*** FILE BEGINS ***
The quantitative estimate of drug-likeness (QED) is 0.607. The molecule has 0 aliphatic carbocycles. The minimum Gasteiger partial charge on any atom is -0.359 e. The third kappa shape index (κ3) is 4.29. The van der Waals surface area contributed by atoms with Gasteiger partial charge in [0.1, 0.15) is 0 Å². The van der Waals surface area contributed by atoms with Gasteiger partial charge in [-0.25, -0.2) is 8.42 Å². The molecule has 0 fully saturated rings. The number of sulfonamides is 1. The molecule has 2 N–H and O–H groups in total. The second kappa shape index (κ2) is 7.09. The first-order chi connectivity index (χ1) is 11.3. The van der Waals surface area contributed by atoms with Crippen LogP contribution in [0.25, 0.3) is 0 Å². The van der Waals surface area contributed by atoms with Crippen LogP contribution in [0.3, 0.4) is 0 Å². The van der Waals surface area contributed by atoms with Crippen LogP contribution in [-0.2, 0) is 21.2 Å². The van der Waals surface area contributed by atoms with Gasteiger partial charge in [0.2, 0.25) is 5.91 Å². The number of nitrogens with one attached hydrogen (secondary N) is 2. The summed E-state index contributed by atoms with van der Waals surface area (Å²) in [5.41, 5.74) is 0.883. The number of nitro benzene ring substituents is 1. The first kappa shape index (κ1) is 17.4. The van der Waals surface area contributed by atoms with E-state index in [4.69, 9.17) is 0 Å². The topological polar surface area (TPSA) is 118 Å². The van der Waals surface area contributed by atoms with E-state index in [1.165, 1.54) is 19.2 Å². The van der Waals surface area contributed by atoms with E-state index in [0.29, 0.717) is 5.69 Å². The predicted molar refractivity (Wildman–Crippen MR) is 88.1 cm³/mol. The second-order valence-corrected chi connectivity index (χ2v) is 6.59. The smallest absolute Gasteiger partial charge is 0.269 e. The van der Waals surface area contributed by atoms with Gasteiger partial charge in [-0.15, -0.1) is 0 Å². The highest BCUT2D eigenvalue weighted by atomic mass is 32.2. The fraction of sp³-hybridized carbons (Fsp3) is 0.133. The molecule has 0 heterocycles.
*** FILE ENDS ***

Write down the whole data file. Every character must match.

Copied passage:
The quantitative estimate of drug-likeness (QED) is 0.607. The molecule has 0 aliphatic carbocycles. The minimum Gasteiger partial charge on any atom is -0.359 e. The third kappa shape index (κ3) is 4.29. The van der Waals surface area contributed by atoms with Gasteiger partial charge in [0.1, 0.15) is 0 Å². The van der Waals surface area contributed by atoms with Gasteiger partial charge in [-0.25, -0.2) is 8.42 Å². The molecule has 0 fully saturated rings. The number of sulfonamides is 1. The molecule has 2 N–H and O–H groups in total. The second kappa shape index (κ2) is 7.09. The first-order chi connectivity index (χ1) is 11.3. The van der Waals surface area contributed by atoms with Crippen LogP contribution in [0.25, 0.3) is 0 Å². The van der Waals surface area contributed by atoms with Crippen LogP contribution in [0.3, 0.4) is 0 Å². The van der Waals surface area contributed by atoms with Crippen LogP contribution in [-0.2, 0) is 21.2 Å². The van der Waals surface area contributed by atoms with Gasteiger partial charge in [0.2, 0.25) is 5.91 Å². The number of nitrogens with one attached hydrogen (secondary N) is 2. The summed E-state index contributed by atoms with van der Waals surface area (Å²) in [5.41, 5.74) is 0.883. The number of nitro benzene ring substituents is 1. The first kappa shape index (κ1) is 17.4. The van der Waals surface area contributed by atoms with E-state index in [4.69, 9.17) is 0 Å². The topological polar surface area (TPSA) is 118 Å². The van der Waals surface area contributed by atoms with E-state index in [1.165, 1.54) is 19.2 Å². The van der Waals surface area contributed by atoms with E-state index in [0.29, 0.717) is 5.69 Å². The predicted molar refractivity (Wildman–Crippen MR) is 88.1 cm³/mol. The second-order valence-corrected chi connectivity index (χ2v) is 6.59. The smallest absolute Gasteiger partial charge is 0.269 e. The van der Waals surface area contributed by atoms with Gasteiger partial charge in [-0.15, -0.1) is 0 Å². The highest BCUT2D eigenvalue weighted by atomic mass is 32.2. The fraction of sp³-hybridized carbons (Fsp3) is 0.133. The molecule has 0 heterocycles.